By Jonathan Peters
This is the tenth in a series of interviews I’m conducting with lawyers and scholars who’ve made a mark on freedom of expression. Follow me @jonathanwpeters on Twitter.
Martin Garbus is a trial lawyer and First Amendment expert who has appeared multiple times before the U.S. Supreme Court and in trial and appellate courts around the country. His clients have ranged from Nelson Mandela to Al Pacino to Daniel Ellsberg to Cesar Chavez to Don Imus. Garbus served as legal director of the American Civil Liberties Union, co-director of the Columbia University Center on Social Policy, and chairman of the Lawyers Constitutional Defense Committee. He has taught trial practice at Yale Law School and constitutional law at Columbia Law School. Garbus is the author of six books and numerous articles that have appeared in the New York Times, theWashington Post, and the Los Angeles Times, among others. He was the subject of the 2009 HBO documentary “Shouting Fire: Stories from the Edge of Free Speech.”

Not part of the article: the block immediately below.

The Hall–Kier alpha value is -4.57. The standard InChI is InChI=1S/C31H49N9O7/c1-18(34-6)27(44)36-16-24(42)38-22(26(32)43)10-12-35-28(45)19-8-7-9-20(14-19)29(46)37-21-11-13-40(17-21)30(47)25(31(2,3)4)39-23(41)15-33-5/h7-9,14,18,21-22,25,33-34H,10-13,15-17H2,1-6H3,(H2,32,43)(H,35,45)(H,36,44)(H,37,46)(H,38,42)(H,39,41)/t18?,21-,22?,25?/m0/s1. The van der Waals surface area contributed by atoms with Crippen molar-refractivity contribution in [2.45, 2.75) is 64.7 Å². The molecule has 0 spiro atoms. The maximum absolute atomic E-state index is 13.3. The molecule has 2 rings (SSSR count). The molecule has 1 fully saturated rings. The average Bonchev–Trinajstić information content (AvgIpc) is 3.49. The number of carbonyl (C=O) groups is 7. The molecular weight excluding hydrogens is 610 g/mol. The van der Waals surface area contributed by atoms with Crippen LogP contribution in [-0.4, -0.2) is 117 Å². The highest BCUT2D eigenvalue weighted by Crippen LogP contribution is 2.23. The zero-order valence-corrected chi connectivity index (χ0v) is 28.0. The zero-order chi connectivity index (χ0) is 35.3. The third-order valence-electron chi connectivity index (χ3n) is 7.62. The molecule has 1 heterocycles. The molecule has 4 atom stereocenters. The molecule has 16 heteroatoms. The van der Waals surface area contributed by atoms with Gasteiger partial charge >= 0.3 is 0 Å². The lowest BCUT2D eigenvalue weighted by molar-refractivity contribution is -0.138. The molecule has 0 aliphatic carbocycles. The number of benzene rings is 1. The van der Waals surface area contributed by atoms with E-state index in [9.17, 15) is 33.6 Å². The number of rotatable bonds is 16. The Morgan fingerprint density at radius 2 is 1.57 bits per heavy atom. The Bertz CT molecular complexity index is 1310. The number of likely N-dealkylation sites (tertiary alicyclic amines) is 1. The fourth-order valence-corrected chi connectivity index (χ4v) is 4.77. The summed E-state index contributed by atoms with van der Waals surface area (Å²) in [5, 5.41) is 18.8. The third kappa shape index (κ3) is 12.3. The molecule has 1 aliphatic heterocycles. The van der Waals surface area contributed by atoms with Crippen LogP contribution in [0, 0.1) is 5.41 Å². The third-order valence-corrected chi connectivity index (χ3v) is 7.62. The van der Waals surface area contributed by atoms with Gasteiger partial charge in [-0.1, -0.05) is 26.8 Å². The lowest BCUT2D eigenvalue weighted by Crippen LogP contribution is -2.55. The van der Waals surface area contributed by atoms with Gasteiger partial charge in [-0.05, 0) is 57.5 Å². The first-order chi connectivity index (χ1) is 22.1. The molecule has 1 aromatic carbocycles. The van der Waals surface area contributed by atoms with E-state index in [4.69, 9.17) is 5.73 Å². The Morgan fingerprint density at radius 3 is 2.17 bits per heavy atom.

What’s the most serious threat today to free speech?
First, the Citizens United decision. Money can totally subvert democracy. It puts an enormous amount of power in the hands of the wealthy. Second, a judiciary insensitive to First Amendment concerns.
With respect to campaign finance, how do you feel about the idea of disclosure? The idea that we should know from where the money came?
It’s a profoundly important issue. The way that 501(c)(4) organizations operate is a major problem. Either the donors or the entities themselves should be required to disclose. The source of the funds is important. It’s an important part of evaluating the message. Justice Kennedy’s opinion in Citizens United, which says that money does not have a corrupting effect on elections, is either naïve or an attempt to use naïve language to obscure an agenda.
What would Justice Kennedy be obscuring or covering up?
It’s just inconceivable to me that anyone would believe what Kennedy said: that there’s no proof that money can corrupt the political system. It seems obvious to me, and it seems obvious to many others.